“For a hauler salesperson to adequately profess the benefits of compaction, they have to do what is known as a site survey,” Wilkerson says. “You can’t talk about the benefits of compaction over the phone. You have to go in with a tape measure and see what equipment fits the space and what type of waste stream you are dealing with—is it wet or is it dry? This can tell you if you need a stationary or a self-contained unit. Then, you have to measure the material going into the compactor to tell you the volumes you’re going to be dealing with. You can’t go in and try to sell the benefits of the equipment without knowing what a business might need the equipment for.”

Wilkerson says hauler salespersons should keep the aforementioned list of compactor benefits in mind to offer a solution that best fits a customer’s needs.

Compactors can make for safer businesses since employees don’t have to break down waste manually, go outside to throw trash away in locations with chute-enabled compactors or deal with the presence of increased heavy equipment traffic.
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“As far as the size, the industry standard for a stationary compactor is 40 cubic yards,” Wilkerson says. “A self-contained unit is a little different because wet waste is heavier, so the industry standard is 35 cubic yards. You go a little smaller because you don’t want it to get too heavy. Roll-off truck gross vehicle weight is usually 62,500 pounds. That’s the total weight of the truck and the payload, so you want to limit the weight of the material to make hauling easier. That’s why you might recommend a smaller self-contained unit if the incoming material is very wet.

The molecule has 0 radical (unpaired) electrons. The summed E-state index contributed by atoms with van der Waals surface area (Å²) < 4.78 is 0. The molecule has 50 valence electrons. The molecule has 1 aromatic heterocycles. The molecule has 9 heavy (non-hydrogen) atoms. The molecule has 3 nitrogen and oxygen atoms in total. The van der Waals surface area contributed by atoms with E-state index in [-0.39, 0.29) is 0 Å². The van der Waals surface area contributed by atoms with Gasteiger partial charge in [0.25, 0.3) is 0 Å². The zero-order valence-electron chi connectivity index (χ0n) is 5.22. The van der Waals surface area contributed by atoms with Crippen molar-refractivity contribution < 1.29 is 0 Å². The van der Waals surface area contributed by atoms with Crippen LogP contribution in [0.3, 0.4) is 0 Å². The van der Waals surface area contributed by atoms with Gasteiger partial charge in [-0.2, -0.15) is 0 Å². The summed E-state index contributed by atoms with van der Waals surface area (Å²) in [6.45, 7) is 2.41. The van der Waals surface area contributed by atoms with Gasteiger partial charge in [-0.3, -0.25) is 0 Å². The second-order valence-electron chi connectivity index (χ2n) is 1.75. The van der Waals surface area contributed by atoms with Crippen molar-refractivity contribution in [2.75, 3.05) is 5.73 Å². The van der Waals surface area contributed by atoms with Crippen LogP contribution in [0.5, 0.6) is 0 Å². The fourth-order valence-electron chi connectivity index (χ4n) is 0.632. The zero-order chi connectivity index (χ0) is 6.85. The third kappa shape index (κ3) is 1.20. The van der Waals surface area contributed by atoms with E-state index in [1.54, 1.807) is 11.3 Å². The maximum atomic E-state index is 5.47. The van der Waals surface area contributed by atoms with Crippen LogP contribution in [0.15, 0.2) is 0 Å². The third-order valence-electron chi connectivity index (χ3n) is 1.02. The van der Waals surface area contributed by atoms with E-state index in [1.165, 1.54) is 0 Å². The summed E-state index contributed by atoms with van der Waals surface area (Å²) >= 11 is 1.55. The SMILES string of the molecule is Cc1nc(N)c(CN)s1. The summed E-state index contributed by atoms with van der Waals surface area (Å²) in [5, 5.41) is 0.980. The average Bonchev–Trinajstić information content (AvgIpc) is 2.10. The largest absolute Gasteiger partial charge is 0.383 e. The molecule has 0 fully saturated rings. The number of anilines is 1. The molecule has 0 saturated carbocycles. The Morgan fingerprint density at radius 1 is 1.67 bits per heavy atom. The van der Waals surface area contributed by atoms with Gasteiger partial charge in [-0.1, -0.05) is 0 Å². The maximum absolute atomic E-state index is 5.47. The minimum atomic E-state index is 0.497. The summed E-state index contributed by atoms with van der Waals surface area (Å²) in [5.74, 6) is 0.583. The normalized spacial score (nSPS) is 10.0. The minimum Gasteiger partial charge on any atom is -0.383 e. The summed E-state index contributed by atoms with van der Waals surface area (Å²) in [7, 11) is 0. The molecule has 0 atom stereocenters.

“For businesses with wet waste, you need equipment that can contain that, so you steer them toward self-contained units,” he says. “If you’re dealing with dry waste, and the material itself is large, you go with a stationary unit that is large enough for the material to easily fall into the charge chamber so it can be packed into the container without a problem. You don’t want material that is 60 inches by 60 inches being forced into a container with a 60-inch by 40-inch feed opening, because then you have to work to manipulate the material before it goes in, which is a headache.”

The bottom line for selling the benefits of compaction and building a happy customer base, according to Wilkerson, revolves around showing business owners how new equipment can improve their processes.

“If you’re enabling the customer to keep a clean site, you’re more apt to keep that customer,” he says. “If you have liquid retention and you’ve controlled the odor, that makes for customer satisfaction, and if you’re saving a customer money every month on their waste removal needs, you’re going to be able to keep that customer for a long time.”

The author is the editor for Waste Today and can be contacted at